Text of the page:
Figure 11. 3D models of staircase and figures. Embedded Sketchfab viewer: https://sketchfab.com/models/fdd8382595e24606826182dd299f5570
Figure 12. Video clip from Apokalypolis I (2013) by Gregory Bennett
Figure 13. A phenakistoscope disc by Eadweard Muybridge (1893). Public domain image.
Figure 14. A phenakistoscope disc by Eadweard Muybridge (1893) – animated gif. Public domain image.
Figure 15. 3D geometric mesh using polygon modelling. Embedded Sketchfab viewer: https://sketchfab.com/models/5a4ac541da844d13a9aa0a63abe9579b
Figure 16. 3D model showing skeleton and animation control rig. Embedded Sketchfab viewer: https://sketchfab.com/models/628895910cf54e6993bff1ad867c6f4d
Figure 17. 3D model showing skeleton and animation control rig. Embedded Sketchfab viewer: https://sketchfab.com/models/c6dc86e2de4d4183ad0386a829109246
Figure 18. Maya interface screenshot of 3D character model and rig
Figure 19. 3D modeling and rigging screenshots
Figure 20. Screenshots of animated walk cycle
Figure 21. Animated walk cycle
Figure 22. Video clip of 3D modelling, rigging and animating process
Figure 23. Video clip of Autodesk Maya interface showing animated walk cycle and Graph Editor
Figure 24. Video clip of Autodesk Maya interface showing work process
Figure 25. Video clip of Autodesk Maya interface showing work process
Figure 26. Video clip of 3D rendered walk cycle tests
Figure 27. Screenshots of 3D work process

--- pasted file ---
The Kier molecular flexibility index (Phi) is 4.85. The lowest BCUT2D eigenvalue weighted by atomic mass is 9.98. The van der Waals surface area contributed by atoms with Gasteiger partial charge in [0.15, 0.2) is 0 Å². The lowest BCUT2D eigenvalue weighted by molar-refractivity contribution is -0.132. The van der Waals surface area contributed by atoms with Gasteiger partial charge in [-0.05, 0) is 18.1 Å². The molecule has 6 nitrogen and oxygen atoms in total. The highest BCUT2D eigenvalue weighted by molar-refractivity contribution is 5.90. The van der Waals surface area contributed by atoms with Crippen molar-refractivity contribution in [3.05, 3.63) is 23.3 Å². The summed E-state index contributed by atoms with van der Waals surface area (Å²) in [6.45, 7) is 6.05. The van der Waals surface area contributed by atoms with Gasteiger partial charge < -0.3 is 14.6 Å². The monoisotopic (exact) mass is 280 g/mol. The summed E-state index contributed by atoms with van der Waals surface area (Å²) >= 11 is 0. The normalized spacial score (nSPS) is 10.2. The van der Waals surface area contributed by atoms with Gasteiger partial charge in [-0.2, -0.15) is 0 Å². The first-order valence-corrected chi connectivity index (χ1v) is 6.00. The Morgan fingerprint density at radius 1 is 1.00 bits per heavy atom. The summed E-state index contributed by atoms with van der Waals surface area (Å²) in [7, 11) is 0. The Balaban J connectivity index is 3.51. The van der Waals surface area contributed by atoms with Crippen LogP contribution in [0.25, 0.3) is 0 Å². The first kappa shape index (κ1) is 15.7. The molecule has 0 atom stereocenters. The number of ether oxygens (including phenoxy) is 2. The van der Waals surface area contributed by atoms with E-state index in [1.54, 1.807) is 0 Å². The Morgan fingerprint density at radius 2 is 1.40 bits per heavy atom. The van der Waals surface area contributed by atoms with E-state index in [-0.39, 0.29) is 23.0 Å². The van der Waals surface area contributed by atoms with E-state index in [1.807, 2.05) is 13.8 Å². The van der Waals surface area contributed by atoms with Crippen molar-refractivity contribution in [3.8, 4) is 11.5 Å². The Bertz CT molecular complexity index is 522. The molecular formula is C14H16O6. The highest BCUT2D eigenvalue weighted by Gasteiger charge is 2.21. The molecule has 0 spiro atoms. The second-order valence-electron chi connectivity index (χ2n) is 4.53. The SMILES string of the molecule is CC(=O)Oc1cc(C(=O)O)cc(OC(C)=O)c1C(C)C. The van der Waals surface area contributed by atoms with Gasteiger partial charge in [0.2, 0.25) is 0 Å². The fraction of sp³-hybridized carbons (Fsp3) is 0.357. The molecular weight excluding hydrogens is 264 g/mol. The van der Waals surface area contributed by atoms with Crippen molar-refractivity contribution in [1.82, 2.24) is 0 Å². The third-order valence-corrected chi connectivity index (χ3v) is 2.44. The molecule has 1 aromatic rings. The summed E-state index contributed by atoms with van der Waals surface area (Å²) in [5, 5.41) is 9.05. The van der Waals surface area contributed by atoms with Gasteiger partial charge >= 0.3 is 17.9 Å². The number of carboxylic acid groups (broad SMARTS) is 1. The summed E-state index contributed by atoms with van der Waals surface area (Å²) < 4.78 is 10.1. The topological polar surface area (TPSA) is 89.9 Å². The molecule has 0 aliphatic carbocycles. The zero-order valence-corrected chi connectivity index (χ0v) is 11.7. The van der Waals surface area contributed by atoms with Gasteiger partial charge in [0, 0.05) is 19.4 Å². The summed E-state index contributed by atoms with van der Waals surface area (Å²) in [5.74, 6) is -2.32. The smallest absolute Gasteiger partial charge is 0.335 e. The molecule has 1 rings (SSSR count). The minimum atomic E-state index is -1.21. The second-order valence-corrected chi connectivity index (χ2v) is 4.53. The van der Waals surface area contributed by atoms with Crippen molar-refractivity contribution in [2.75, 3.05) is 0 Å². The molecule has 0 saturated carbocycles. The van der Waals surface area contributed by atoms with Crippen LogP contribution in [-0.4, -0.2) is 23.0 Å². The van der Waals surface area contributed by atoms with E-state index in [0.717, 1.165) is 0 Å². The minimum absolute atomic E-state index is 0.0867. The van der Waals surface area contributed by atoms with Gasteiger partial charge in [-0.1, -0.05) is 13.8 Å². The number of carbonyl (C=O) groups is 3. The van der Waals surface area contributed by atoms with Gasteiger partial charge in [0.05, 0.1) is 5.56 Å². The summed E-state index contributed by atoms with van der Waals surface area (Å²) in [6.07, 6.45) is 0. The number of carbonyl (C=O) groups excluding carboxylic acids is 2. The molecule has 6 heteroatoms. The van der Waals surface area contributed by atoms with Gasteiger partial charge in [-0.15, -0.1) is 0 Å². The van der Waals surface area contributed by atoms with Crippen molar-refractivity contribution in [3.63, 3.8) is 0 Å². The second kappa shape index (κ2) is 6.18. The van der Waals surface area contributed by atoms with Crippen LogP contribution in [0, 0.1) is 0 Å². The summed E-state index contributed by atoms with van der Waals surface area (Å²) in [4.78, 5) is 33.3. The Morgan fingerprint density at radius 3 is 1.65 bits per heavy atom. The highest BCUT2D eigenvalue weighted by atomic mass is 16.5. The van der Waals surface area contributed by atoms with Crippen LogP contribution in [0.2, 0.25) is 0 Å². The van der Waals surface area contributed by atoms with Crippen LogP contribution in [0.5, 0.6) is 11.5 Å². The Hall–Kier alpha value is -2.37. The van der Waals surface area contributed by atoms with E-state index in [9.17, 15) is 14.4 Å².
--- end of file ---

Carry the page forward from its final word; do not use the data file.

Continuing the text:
Figure 28. Screenshots of 3D work process
Figure 29. Screenshots of 3D work process
Figure 30. Screenshots of 3D work process
Figure 31. Utopia I (2011) layout
Figure 32. Utopia I (2011) layout
Figure 33. Utopia I (2011) by Gregory Bennett. Embedded video from Vimeo: https://vimeo.com/44791389
Figure 34. 3D model from Utopia IV (2013). Embedded Sketchfab viewer: https://sketchfab.com/models/83de4471c840466b802856b13ded060a
Figure 35. 3D model from Utopia IV (2013). Embedded Sketchfab viewer: https://sketchfab.com/models/83de4471c840466b802856b13ded060a
Figure 36. 3D model from Utopia IV (2013). Embedded Sketchfab viewer: https://sketchfab.com/models/41e9db18686242ee88b6d4955cc07e61
Figure 37. 3D model from Utopia IV (2013). Embedded Sketchfab viewer: https://sketchfab.com/models/49b1f4eabb54460abf5b1d20f4e9e2bc
Figure 38. 3D model from Utopia IV (2013). Embedded Sketchfab viewer: https://sketchfab.com/models/02f8fd0d116a44468495fed3b306ca70
Figure 39. Utopia IV (2013) by Gregory Bennett. Embedded video from Vimeo: https://vimeo.com/72710217
Figure 40. 3D model from Dromosphere I (2013). Embedded Sketchfab viewer: https://sketchfab.com/models/81dad92287054189b696dcc15376a2bc
Figure 41. 3D model from Dromosphere I (2013). Embedded Sketchfab viewer: https://sketchfab.com/models/f6cff72fd409468cb2d02d48f1af1c87
Figure 42. Fig. 42: Dromosphere I (2013) by Gregory Bennett. Embedded video from Vimeo: https://vimeo.com/78191627
Figure 43. Fig. 43: 3D model from Floratopia I (2013). Embedded Sketchfab viewer: https://sketchfab.com/models/c693c50e469945de8857a25e3fb38f19
Figure 44. 3D model from Floratopia I (2013). Embedded Sketchfab viewer: https://sketchfab.com/models/e20aea51c3e34648b9e091feab92f178
Figure 45. Floratopia I (2013) by Gregory Bennett. Embedded video from Vimeo: https://vimeo.com/78199720